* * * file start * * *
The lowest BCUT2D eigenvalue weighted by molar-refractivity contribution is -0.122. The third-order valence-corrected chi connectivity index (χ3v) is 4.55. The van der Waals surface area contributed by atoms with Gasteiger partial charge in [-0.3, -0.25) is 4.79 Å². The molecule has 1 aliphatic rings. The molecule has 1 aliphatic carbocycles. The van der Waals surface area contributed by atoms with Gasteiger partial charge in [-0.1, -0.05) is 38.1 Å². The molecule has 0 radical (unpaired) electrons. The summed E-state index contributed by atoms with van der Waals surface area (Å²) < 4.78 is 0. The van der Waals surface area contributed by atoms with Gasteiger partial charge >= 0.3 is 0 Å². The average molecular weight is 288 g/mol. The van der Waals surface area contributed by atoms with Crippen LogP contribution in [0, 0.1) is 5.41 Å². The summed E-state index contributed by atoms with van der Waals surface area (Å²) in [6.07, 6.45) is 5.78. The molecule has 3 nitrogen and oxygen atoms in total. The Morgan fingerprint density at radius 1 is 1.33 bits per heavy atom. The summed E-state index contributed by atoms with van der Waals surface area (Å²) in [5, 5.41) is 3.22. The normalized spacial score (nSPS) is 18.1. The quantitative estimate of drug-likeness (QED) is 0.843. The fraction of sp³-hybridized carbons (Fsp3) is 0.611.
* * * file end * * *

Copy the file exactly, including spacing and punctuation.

The lowest BCUT2D eigenvalue weighted by molar-refractivity contribution is -0.122. The third-order valence-corrected chi connectivity index (χ3v) is 4.55. The van der Waals surface area contributed by atoms with Gasteiger partial charge in [-0.3, -0.25) is 4.79 Å². The molecule has 1 aliphatic rings. The molecule has 1 aliphatic carbocycles. The van der Waals surface area contributed by atoms with Gasteiger partial charge in [-0.1, -0.05) is 38.1 Å². The molecule has 0 radical (unpaired) electrons. The summed E-state index contributed by atoms with van der Waals surface area (Å²) < 4.78 is 0. The van der Waals surface area contributed by atoms with Gasteiger partial charge >= 0.3 is 0 Å². The average molecular weight is 288 g/mol. The van der Waals surface area contributed by atoms with Crippen LogP contribution in [0, 0.1) is 5.41 Å². The summed E-state index contributed by atoms with van der Waals surface area (Å²) in [6.07, 6.45) is 5.78. The molecule has 3 nitrogen and oxygen atoms in total. The Morgan fingerprint density at radius 1 is 1.33 bits per heavy atom. The summed E-state index contributed by atoms with van der Waals surface area (Å²) in [5, 5.41) is 3.22. The normalized spacial score (nSPS) is 18.1. The quantitative estimate of drug-likeness (QED) is 0.843. The fraction of sp³-hybridized carbons (Fsp3) is 0.611.